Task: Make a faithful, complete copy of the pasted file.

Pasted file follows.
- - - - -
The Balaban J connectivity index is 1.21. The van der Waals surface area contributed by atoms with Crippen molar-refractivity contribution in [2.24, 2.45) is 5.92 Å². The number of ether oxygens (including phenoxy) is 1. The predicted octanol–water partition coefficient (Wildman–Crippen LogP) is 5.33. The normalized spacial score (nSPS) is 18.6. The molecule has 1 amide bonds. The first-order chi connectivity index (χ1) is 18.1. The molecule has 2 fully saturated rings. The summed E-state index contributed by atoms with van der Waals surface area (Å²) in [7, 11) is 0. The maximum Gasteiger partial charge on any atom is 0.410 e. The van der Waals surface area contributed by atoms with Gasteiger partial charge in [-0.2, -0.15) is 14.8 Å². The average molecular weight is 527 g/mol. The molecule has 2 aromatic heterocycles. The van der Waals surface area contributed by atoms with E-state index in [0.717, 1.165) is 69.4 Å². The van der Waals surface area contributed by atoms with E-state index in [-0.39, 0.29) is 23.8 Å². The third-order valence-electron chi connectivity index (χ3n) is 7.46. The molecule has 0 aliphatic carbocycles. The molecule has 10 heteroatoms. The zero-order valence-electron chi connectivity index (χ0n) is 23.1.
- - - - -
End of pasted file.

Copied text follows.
The Balaban J connectivity index is 1.21. The van der Waals surface area contributed by atoms with Crippen molar-refractivity contribution in [2.24, 2.45) is 5.92 Å². The number of ether oxygens (including phenoxy) is 1. The predicted octanol–water partition coefficient (Wildman–Crippen LogP) is 5.33. The normalized spacial score (nSPS) is 18.6. The molecule has 1 amide bonds. The first-order chi connectivity index (χ1) is 18.1. The molecule has 2 fully saturated rings. The summed E-state index contributed by atoms with van der Waals surface area (Å²) in [7, 11) is 0. The maximum Gasteiger partial charge on any atom is 0.410 e. The van der Waals surface area contributed by atoms with Gasteiger partial charge in [-0.2, -0.15) is 14.8 Å². The average molecular weight is 527 g/mol. The molecule has 2 aromatic heterocycles. The van der Waals surface area contributed by atoms with E-state index in [0.717, 1.165) is 69.4 Å². The van der Waals surface area contributed by atoms with E-state index in [-0.39, 0.29) is 23.8 Å². The third-order valence-electron chi connectivity index (χ3n) is 7.46. The molecule has 0 aliphatic carbocycles. The molecule has 10 heteroatoms. The zero-order valence-electron chi connectivity index (χ0n) is 23.1.